5. Fundamentals pairs trading: relationships are stable until market rotation. For instance, speculative stocks rally hard in the early stage of a bull market, while quality trails. Example: Oct-Dec 2012, Mazda went up +400% while Toyota rallied +30%

The vast majority of market participants are trend followers, whether it is news flow, earning momentum, technical analysis. Trending bulls they do great, trending bears, they can survive. Sideways is where they lose their shirts on false positives.

The issue often boils down to how to enter a sideways regime without losing your shirt

The value of backtests

I agree that backtests will help you identify when your strategy does not work. This is actually the real value of backtest. This is when you modify the strategy and adapt the position sizing to weather unsavoury regimes. Then trade this version, not the ideal fair weather strategy.

Reason is simple: everybody’s got a plan until they get punched in the teeth. So don’t lower your guard, ever.

Asset allocation across multi-strats

Some market participants like to develop specific strategies for specific markets: sideways volatile, awesome for pairs trading, great for options strangle/straddle short. Breakouts are good for trending markets etc.

How do You switch from one to the next ? Fixed asset allocation is as clunky, as primitive and as MPT as it gets. There is something far more elegant and simple:

  1. Calculate trading edge for each sub-strategy: long Trend Following, pairs etc
  2. pro-rate trading edge for each strategy
  3. Allocate by pro-rata
  4. Allocate a residual minimum even to the negative trading edge strategies

This is a simple way to put money where it works best

Regime change for single strategy

When not to trade

Van Tharp believes that there is no strategy that can do well or at least to weather all market conditions. I believe there is more nuance. Is the objective to make money across all market regimes? For example, sideways quiet are preludes to explosive movements. In order to make any money, you need to trade big and if you are on the wrong side when things kick off, game over

We trade a single unified (mean reversion within trend following) strategy. What follows is our journey through solving the regime change issue. We found that the three best ways to manage regime changes are

  1. Stop Loss:
  2. position sizing:
  3. order management:

Stop Loss

Regime changes are usually accompanied with rise in volatility. Volatility is not risk, volatility is uncertainty #de-friendSharpeRatio

We used to have a complex stop loss rule. Now we have a uniform elegant stop loss. It just lags current position. It is fashionably late, hence its name: French Stop Loss.

The idea there is to give enough breathing room to the markets to absorb changes without giving back too much profit.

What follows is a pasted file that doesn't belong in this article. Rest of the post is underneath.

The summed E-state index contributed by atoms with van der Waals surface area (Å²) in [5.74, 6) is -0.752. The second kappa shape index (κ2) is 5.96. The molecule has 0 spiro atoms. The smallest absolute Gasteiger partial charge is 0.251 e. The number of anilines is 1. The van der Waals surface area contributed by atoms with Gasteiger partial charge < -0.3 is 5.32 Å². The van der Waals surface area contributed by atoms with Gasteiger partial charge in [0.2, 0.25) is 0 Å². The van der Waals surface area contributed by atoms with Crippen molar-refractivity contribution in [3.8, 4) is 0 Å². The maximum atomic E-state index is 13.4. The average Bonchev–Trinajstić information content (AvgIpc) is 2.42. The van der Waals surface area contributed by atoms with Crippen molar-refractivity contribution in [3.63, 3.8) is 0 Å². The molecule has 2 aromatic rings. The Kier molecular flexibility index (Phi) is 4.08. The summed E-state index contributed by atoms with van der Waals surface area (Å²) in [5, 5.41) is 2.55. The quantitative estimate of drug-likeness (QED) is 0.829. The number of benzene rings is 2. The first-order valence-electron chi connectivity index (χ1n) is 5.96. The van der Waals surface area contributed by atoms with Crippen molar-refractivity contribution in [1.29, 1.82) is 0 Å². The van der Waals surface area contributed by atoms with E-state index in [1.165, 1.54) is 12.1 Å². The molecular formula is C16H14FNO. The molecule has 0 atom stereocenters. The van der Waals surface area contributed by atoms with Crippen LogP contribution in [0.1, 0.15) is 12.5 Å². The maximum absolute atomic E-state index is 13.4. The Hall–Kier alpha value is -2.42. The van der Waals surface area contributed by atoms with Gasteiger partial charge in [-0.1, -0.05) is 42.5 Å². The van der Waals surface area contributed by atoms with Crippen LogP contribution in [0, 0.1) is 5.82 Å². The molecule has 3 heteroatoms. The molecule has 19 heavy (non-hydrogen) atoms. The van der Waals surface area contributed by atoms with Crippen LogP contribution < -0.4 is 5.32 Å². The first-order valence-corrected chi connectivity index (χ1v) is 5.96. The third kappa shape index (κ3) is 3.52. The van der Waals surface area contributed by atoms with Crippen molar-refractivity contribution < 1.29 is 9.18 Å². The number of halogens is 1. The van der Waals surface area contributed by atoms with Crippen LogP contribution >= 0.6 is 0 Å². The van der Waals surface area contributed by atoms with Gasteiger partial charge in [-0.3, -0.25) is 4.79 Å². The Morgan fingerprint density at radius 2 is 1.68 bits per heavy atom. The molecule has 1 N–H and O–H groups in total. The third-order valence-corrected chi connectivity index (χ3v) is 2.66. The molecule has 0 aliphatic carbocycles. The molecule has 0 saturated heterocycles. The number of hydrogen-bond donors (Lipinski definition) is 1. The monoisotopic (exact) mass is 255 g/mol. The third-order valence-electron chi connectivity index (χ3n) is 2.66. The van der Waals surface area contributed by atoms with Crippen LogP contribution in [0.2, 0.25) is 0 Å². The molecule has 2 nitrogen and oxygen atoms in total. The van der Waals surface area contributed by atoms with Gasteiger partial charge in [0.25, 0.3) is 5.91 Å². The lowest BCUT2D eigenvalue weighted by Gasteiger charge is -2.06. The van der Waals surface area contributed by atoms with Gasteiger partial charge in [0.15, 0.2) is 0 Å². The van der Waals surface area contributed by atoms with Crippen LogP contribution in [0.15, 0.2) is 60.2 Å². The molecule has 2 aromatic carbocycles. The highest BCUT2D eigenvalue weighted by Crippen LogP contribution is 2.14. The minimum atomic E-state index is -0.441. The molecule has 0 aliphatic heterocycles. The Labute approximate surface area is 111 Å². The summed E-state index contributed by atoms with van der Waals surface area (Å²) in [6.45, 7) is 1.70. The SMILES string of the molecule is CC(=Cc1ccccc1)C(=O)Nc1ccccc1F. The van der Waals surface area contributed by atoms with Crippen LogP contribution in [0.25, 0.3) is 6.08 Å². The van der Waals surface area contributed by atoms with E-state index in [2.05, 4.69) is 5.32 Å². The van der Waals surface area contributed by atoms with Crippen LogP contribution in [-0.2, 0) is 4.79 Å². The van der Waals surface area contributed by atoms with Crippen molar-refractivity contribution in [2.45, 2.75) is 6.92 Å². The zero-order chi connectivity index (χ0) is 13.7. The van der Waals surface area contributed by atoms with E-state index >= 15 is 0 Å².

Our solution is to consider stop loss as a fail safe and allow the market to switch direction bull to bear and vice versa within the confine of a stop loss.

The result is we end up switching from one regime to the next more fluidly. We have reduced the number of stop losses by 2/3, which in turn has materially increased our expectancy.

Stop losses are costly. They are the maximum you can lose out of any position.So, unless you have a kick ass win rate or extremely long right tail, you want to reduce their frequency and allow the market to transition.

Position sizing

The first thing You need to understand is that You cannot predict/anticipate a regime forecast. You will find out after the facts. This has some immediate consequences on position sizing: always cap your portfolio risk

Many position sizing algorithms use equity in layers or staircase. We base our calculation of peak equity. So, drawdowns however small have an immediate impact on position sizing. This slams the break much faster than any other method i know.

The other side of the equation is risk per trade wich oscillates between min and max risk. When regime becomes favourable again, it accelerates rapidly.

The whole premise is early response to change in regime through position sizing

Another feature is trend maturity. Betting the same -1% at the beginning and at the end of a trend is asking for a serious kick in the money maker. Trends are born, grow, mature, get old and eventually die one day, just like believers in Efficient Market Theory. So, risk less as you pyramid.

Order management and hibernation

Along with the position sizing comes a vastly underrated feature in most order management: trade rejection.

Secondly, we use a position size threshold. When markets get too volatile and we experience some drawdown, stop losses dilate. As a result, position sizes get smaller. When sizes are too small, trades get rejected.

Order management is vastly under-utilised in most systems i have seen. It is often binary, all-in/all-out, or one way scale in or scale out.

In our system, taking profit off the table is a not a function of chart, technical analysis but driven by risk management. Until price goes a certain distance, exits are not triggered. If exits are not triggered, entries cannot be triggered either. Since volatility goes up and position sizes get smaller, the system drops into hibernation.